Since Afghanistan has plunged into chaos, Peshawar has become a favourite destination for journalists arriving from all over the world to cover the Afghan war. Capital of Pakistan’s Frontier province, Peshawar is the gate way to Afghanistan. It takes an hour’s zigzag drive through bushy hills to reaches border post at Torkham. From Torkham, it takes almost three hours to Kabul. A fascinating place surrounded by steep dry hills, Torkham daily receives thousands of people arriving from Afghanistan and Pakistan.
Hundreds of trucks, among them vehicles carrying NATO supplies, line both sides of the no man’s land waiting for hours to get the customs’ clearance. The travelers, however, do not bother customs or passport control. As a matter of fact, hardly anybody carries a passport let alone visa, either to enter Pakistan or reach Afghanistan. Both sides of Pak-Afghan borders are inhibited by Pashtoon tribes.
This artificial border, drawn by British authorities when India was ruled by London, is as absurd as Berlin Wall used to be. Not merely culture, language and religion on both sides of Durand Line are strikingly similar, human features and geography are surprisingly identical too. This similarity is what makes the job of Western journalists easy and helps Peshawar-based journalists make some quick bucks. I realised it when I visited Peshawar in 2002 to do a story my paper Internationalen, a Stockholm-based left-wing weekly.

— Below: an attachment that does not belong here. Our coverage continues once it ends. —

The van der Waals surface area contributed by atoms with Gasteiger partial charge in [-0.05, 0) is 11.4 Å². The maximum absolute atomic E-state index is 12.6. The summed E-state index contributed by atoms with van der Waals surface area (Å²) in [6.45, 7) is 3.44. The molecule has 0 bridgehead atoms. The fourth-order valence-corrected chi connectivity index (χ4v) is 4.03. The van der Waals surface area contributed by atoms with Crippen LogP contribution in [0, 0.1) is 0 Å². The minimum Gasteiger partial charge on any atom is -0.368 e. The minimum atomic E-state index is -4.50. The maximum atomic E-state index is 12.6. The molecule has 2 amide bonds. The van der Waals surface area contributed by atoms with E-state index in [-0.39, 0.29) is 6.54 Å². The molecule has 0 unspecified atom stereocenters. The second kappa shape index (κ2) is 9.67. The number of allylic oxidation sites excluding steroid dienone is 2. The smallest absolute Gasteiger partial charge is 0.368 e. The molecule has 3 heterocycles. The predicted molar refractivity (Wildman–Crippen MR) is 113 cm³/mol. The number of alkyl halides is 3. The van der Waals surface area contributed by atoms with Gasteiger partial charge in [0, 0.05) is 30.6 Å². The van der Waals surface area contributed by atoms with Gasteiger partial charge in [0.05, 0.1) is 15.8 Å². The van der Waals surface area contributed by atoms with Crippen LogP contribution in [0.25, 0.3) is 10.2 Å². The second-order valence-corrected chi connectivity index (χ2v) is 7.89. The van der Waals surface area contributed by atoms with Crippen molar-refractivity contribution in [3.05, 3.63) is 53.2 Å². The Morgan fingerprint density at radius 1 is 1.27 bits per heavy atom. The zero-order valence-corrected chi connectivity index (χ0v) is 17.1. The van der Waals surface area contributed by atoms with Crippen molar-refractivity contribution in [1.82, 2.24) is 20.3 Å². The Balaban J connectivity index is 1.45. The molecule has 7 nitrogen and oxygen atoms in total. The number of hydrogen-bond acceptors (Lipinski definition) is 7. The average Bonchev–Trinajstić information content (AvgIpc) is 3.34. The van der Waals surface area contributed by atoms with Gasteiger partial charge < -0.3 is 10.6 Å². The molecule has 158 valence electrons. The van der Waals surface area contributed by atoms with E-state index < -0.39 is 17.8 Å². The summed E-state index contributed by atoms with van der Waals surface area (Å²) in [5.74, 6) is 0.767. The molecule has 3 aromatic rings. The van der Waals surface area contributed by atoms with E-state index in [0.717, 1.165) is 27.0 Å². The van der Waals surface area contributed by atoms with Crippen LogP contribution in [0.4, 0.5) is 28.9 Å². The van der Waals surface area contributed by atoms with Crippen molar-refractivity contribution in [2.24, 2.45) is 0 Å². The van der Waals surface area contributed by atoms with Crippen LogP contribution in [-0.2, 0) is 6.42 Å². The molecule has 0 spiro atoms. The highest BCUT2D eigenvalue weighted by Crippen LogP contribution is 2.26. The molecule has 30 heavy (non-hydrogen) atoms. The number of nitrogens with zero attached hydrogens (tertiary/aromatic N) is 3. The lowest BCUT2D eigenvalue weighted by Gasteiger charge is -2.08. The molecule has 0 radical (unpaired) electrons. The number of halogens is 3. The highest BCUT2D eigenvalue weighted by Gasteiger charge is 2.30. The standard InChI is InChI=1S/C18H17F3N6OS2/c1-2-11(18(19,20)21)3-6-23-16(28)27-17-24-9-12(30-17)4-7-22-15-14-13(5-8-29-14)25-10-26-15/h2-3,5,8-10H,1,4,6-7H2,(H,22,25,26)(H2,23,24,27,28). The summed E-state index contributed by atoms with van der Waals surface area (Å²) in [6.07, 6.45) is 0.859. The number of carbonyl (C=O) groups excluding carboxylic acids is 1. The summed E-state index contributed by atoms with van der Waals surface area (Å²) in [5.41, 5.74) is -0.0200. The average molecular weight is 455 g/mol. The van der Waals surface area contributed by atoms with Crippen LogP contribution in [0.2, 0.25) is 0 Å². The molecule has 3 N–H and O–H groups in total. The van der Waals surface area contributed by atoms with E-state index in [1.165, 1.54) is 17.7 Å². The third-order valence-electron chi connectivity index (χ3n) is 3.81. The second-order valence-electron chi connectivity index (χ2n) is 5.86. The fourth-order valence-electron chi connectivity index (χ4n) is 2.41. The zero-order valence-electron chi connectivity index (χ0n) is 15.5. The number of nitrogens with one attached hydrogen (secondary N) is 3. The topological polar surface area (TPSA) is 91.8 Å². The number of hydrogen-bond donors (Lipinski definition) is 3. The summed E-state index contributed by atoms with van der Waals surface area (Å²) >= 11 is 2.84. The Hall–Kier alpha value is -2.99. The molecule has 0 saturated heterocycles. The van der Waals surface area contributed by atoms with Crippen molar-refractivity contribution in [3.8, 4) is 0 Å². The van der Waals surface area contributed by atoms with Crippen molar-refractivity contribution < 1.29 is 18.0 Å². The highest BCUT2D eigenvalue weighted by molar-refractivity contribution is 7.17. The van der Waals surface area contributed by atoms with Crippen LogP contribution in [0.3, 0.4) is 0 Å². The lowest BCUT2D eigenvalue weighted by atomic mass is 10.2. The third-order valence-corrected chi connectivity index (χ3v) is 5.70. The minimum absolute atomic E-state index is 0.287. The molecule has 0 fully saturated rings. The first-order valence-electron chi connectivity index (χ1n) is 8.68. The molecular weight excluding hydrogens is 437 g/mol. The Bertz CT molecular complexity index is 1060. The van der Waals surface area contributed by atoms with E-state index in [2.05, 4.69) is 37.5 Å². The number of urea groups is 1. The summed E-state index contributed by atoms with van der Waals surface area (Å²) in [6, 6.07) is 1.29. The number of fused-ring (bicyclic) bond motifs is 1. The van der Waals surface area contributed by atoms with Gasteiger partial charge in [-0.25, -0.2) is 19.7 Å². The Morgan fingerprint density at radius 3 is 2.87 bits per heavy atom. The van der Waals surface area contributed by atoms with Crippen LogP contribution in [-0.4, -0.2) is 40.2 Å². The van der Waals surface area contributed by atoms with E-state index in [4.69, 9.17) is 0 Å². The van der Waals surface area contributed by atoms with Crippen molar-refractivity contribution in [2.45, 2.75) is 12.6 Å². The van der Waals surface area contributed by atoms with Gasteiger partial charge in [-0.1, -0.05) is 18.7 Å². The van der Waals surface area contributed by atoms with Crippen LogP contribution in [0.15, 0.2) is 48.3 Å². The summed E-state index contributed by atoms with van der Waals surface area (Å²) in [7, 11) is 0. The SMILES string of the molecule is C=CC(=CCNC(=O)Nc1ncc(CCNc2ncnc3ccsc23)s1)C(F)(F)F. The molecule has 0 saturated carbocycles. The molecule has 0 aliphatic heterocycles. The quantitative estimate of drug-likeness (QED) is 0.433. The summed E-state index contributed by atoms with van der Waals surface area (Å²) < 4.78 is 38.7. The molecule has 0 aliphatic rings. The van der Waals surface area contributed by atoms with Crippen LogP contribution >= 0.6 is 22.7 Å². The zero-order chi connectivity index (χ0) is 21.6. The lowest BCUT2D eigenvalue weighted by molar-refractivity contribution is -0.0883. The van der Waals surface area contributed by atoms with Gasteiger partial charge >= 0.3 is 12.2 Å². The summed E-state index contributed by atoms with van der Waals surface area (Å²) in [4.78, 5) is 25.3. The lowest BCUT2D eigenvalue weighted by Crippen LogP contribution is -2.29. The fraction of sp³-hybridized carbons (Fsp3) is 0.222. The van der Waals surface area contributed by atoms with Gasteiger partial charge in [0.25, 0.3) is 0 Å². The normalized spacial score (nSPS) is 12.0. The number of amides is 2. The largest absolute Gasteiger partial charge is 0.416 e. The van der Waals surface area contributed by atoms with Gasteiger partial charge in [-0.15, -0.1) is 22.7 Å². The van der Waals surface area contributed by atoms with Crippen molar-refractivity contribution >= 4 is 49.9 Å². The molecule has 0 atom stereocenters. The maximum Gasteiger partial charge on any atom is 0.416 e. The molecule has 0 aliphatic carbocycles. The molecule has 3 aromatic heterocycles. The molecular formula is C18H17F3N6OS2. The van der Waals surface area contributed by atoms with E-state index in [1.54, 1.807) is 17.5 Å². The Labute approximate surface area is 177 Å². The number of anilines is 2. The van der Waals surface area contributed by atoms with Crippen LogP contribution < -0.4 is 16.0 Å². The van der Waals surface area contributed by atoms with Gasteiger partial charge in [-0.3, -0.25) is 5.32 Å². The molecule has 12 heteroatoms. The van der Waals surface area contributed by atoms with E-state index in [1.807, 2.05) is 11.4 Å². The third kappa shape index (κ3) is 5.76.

Some of my former colleagues from Lahore had moved to Peshawar in search of jobs. Some of them had been facilitating, among others, Swedish journalists. I was taken aback when Shahid told me how two Swedish journalists from a mainstream daily stationed themselves at the Swedish Afghan Committee’s guest house, situated in city’s posh Hyatabad neighbourhood, literally hired him to do the stories for them. They were too scared to venture out of the guest house. ’’But very keen to get their hands on exclusive stories’’, Shahid told me with a grin. This indeed was nothing compared to Ahmed Jan’s revelations.